There must be a moment when everything changes. The director probes the participants on the meaning and impact of "like a girl." Where did it come from? How has it shaped us? The screen reads: When did doing something "like a girl" become an insult?
Crisis and the core character's choice
At the peak of the story, the core character is faced with a decision -- how will they move forward in this moment, and how will this moment impact the rest of their lives? How will Dakota define "like a girl" today and ten years from now? In this moment, the true character of the hero is revealed in the decisions they make.
I'm pained every time I watch that video, in the middle. But by the end, watching the strength and resiliency of the young girls in the film and knowing we can change what lies in front of them, I feel empowered…and I'm not alone. What an extraordinary job: a feminine hygiene company tells a story that raises awareness about a demeaning social construct. When Always tells this story, the brand connects with women who have experienced this in their lives before, and motivates them to change that reality for future generations. It isn't doing this just to do good in the world, though it certainly does good. The brand builds a relationship with women who want for a better world for themselves, their sisters, and their daughters.
Building storytelling into organizational mindset
Even with a deep understanding and eye for a good story, creating them on an ongoing basis is hard. For brands to transform their marketing from advertising to storytelling, they need to think differently about what it means to build an emotional connection with their customers. Doing this requires a shift in mindset, focusing on the experiences consumers want instead of the brand's products and services, and creating stories that can stand on their own, because they provide what customers need to know or the entertainment they want to consume.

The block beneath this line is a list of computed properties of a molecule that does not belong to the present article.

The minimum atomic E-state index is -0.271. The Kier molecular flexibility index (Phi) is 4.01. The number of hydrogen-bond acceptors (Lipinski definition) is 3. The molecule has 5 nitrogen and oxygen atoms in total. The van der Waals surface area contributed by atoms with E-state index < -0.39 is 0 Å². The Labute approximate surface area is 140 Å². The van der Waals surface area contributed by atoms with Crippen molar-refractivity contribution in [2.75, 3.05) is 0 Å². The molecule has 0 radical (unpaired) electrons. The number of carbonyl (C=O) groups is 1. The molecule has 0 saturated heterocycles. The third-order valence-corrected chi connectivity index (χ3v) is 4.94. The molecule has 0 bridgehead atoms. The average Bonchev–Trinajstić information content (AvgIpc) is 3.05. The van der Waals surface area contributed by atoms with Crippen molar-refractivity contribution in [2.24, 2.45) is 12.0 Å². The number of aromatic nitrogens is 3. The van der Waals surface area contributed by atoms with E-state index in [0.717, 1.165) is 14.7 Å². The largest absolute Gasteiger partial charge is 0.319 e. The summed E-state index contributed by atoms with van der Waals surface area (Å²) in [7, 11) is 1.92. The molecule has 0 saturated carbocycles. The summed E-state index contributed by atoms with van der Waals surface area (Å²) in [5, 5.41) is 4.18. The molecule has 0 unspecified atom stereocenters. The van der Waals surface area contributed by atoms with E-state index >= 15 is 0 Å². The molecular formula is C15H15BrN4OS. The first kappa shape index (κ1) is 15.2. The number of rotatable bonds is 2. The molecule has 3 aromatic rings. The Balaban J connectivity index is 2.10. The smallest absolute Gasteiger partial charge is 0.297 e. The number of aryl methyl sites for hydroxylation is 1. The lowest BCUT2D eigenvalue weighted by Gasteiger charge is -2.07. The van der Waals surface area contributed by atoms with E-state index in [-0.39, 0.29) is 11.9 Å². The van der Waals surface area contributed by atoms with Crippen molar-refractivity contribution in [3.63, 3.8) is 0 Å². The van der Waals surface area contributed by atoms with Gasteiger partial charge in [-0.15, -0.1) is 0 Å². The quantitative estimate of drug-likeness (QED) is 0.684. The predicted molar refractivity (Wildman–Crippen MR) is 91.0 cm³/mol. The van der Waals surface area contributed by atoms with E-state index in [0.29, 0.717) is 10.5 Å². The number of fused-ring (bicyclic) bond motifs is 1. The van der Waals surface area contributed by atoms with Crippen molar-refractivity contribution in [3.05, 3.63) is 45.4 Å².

Leading brands have found success by creating entire entities dedicated to brand storytelling. Red Bull, for example, created Red Bull Media House, which produces premium content with separate monetization goals from its products. "On a mission to fascinate," the media entity feeds its audience of risk-takers with documentaries, magazines, and feature films celebrating extreme athletes. Other brands are beginning to follow this model, including Starbucks, which recruited Rajiv Chandrasekaran, a former Washington Post journalist, to produce brand-collaborative nonfiction pieces.
Not all marketers have the resources to open separate media arms, but they have the ability to think in terms of an editor nurturing an audience, rather than a brand selling a product. By building out a distinct organizational function for storytelling, and integrating the entire company on a strategic and execution level, marketers can build a foundation for inspirational brand experiences.
Taking an episodic approach
Too often, marketers put all of their time and energy into one piece of premium content, failing to recognize that people consume content every day. One piece of good content is not enough to grow and sustain audiences, especially when nine out of 10 Americans self-identify as binge watchers. To become a brand that tells stories consumers love, marketers need to tell stories consistently, both in tone and in frequency.
The way consumers learn, make decisions, and spend money will evolve and change over time. But our appetite for good stories, and the connection that sharing those stories has made between storytellers and audiences, has existed since our ancestors first painted glyphs onto the walls of caves. By learning how to tell stories well and building organizations that support sustained storytelling, marketers can build brands with a passionate following. And those brands will stand long after the last interrupt advertisement fades to black.